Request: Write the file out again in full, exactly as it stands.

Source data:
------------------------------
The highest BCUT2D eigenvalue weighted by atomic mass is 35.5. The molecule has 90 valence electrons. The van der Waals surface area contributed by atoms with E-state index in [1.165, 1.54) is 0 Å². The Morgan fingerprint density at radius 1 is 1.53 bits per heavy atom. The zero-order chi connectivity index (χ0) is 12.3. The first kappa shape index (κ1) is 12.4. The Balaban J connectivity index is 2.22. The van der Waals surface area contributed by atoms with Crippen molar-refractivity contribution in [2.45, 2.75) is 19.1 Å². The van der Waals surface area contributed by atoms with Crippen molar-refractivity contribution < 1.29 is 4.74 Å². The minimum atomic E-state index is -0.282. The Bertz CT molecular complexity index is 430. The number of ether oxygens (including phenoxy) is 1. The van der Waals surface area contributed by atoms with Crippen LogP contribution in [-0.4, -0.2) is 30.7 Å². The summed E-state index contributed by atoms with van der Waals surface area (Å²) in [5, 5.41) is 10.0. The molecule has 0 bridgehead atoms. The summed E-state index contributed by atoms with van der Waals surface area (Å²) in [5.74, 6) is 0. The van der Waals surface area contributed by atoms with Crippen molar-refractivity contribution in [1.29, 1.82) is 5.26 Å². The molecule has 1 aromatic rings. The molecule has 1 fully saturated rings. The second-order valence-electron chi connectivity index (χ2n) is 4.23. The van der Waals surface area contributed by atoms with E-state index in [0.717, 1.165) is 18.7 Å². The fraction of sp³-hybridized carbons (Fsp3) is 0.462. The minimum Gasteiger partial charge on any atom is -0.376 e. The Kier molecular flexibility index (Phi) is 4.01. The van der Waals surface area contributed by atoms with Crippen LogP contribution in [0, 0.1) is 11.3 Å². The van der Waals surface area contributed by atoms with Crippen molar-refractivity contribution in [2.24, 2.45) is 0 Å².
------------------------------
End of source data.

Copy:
The highest BCUT2D eigenvalue weighted by atomic mass is 35.5. The molecule has 90 valence electrons. The van der Waals surface area contributed by atoms with E-state index in [1.165, 1.54) is 0 Å². The Morgan fingerprint density at radius 1 is 1.53 bits per heavy atom. The zero-order chi connectivity index (χ0) is 12.3. The first kappa shape index (κ1) is 12.4. The Balaban J connectivity index is 2.22. The van der Waals surface area contributed by atoms with Crippen molar-refractivity contribution in [2.45, 2.75) is 19.1 Å². The van der Waals surface area contributed by atoms with Crippen molar-refractivity contribution < 1.29 is 4.74 Å². The minimum atomic E-state index is -0.282. The Bertz CT molecular complexity index is 430. The number of ether oxygens (including phenoxy) is 1. The van der Waals surface area contributed by atoms with Crippen LogP contribution in [-0.4, -0.2) is 30.7 Å². The summed E-state index contributed by atoms with van der Waals surface area (Å²) in [5, 5.41) is 10.0. The molecule has 0 bridgehead atoms. The summed E-state index contributed by atoms with van der Waals surface area (Å²) in [5.74, 6) is 0. The van der Waals surface area contributed by atoms with Crippen molar-refractivity contribution in [1.29, 1.82) is 5.26 Å². The molecule has 1 aromatic rings. The molecule has 1 fully saturated rings. The second-order valence-electron chi connectivity index (χ2n) is 4.23. The van der Waals surface area contributed by atoms with E-state index in [0.717, 1.165) is 18.7 Å². The fraction of sp³-hybridized carbons (Fsp3) is 0.462. The minimum Gasteiger partial charge on any atom is -0.376 e. The Kier molecular flexibility index (Phi) is 4.01. The van der Waals surface area contributed by atoms with Crippen LogP contribution in [0, 0.1) is 11.3 Å². The van der Waals surface area contributed by atoms with Crippen molar-refractivity contribution in [2.24, 2.45) is 0 Å².